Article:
The creation of North, the Counter-Strike team under the umbrella of Danish soccer power F.C. Copenhagen, demonstrated one of the many recent investments into esports by traditional sports organizations.
The NBA’s Philadelphia 76ers acquired Team Dignitas in September, one day before an investment group including owners of the Golden State Warriors and Washington Wizards (also NBA) purchased a majority stake in Team Liquid. Two weeks ago, the parent company of the NHL’s Boston Bruins bought a stake in Splyce — just to name a few examples.
The ex-Dignitas roster was announced as North on Jan. 3 and has since made the quarterfinals of the ELEAGUE Major last month and the semifinals of DreamHack Las Vegas over the weekend. In an interview with Slingshot during the Major, North coach Casper “ruggah” Due trumpeted not only the move to the new organization, but also the overall direction of traditional sports investment into esports.
“It has been amazing so far,” ruggah told Slingshot. “Everything from the start has been so professional. It’s been transparent all the way through, everything from the first contact to signing the contract to the new shirts, it’s so professional, and that’s nice to have in esports.”
One of the perks of the new org included a bootcamp at Parken Stadium, where F.C Copenhagen plays its matches, before the Major. But ruggah said the best part of the relationship has been the professional infrastructure F.C. Copenhagen has provided, which he says he’d like to see more in this industry. It’s worth noting that the team left Dignitas, which was also owned by a traditional sports organization, though ruggah was talking in generalities.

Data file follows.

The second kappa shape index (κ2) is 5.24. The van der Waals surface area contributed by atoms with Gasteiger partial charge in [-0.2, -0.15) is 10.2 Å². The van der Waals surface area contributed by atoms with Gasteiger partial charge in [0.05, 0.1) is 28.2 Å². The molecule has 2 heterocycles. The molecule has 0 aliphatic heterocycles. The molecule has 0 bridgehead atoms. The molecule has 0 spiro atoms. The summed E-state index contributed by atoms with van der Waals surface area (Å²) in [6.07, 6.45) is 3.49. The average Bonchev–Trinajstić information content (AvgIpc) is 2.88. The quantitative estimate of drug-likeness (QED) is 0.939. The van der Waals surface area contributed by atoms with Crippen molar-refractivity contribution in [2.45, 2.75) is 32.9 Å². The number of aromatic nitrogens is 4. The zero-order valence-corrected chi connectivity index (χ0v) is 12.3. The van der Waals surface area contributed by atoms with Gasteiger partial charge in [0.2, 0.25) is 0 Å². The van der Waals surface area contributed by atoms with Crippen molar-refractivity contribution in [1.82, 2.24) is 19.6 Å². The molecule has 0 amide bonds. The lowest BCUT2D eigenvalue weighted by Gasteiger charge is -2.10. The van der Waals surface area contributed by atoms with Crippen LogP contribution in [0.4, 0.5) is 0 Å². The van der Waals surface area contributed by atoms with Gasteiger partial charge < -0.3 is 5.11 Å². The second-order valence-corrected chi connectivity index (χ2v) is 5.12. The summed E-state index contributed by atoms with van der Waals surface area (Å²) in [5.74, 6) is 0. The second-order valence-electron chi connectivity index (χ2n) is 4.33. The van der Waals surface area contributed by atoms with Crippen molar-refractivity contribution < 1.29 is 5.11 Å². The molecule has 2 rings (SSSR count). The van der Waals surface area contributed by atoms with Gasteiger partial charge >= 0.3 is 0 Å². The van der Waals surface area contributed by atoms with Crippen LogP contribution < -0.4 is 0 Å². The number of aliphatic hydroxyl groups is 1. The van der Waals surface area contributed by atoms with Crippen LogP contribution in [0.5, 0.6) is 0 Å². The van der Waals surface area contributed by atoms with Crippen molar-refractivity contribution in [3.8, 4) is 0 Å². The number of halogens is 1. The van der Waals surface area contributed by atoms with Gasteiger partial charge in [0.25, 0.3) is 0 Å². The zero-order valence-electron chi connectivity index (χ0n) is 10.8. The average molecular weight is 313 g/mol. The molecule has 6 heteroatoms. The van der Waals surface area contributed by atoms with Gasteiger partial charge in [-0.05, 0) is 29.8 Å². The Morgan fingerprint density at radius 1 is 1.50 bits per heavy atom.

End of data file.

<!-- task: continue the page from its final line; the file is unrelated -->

“I think the framework that the sports organizations have offer a lot to the esports community and its teams as well,” he told Slingshot. “Because it helps put a little pressure on the regular esports organizations to try to develop their own game to move with the flow. There’s always things about different organizations that have its flaws, and some things with contracts and such. There’s always something with different organizations. And when a really professional framework comes in from the side and sets the bar higher, then they need to adapt as well. So I think it’s a good thing for the whole community. I’m not saying (traditional) sports clubs should be there all the time or we should all be on sports clubs, but it helps bring the professionalism into esports, and I think that’s a good thing.
Cover photo courtesy of Turner Sports/ELEAGUE, illustration by Slingshot